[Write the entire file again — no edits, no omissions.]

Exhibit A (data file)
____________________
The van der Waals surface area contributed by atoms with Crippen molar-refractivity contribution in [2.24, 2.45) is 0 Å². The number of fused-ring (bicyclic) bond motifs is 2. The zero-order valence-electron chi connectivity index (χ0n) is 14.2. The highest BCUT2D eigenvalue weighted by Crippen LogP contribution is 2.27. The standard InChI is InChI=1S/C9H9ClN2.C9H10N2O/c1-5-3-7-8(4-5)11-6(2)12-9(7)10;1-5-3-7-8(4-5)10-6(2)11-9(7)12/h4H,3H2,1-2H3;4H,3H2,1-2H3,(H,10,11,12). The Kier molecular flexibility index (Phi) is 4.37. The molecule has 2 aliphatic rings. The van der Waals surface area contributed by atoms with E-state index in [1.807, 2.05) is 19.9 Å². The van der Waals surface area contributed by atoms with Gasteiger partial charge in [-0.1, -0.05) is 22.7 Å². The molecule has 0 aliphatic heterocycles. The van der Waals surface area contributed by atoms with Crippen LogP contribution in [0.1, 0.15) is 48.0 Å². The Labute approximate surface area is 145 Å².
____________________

The van der Waals surface area contributed by atoms with Crippen molar-refractivity contribution in [2.24, 2.45) is 0 Å². The number of fused-ring (bicyclic) bond motifs is 2. The zero-order valence-electron chi connectivity index (χ0n) is 14.2. The highest BCUT2D eigenvalue weighted by Crippen LogP contribution is 2.27. The standard InChI is InChI=1S/C9H9ClN2.C9H10N2O/c1-5-3-7-8(4-5)11-6(2)12-9(7)10;1-5-3-7-8(4-5)10-6(2)11-9(7)12/h4H,3H2,1-2H3;4H,3H2,1-2H3,(H,10,11,12). The Kier molecular flexibility index (Phi) is 4.37. The molecule has 2 aliphatic rings. The van der Waals surface area contributed by atoms with E-state index in [1.807, 2.05) is 19.9 Å². The van der Waals surface area contributed by atoms with Gasteiger partial charge in [-0.1, -0.05) is 22.7 Å². The molecule has 0 aliphatic heterocycles. The van der Waals surface area contributed by atoms with Crippen LogP contribution in [0.1, 0.15) is 48.0 Å². The Labute approximate surface area is 145 Å².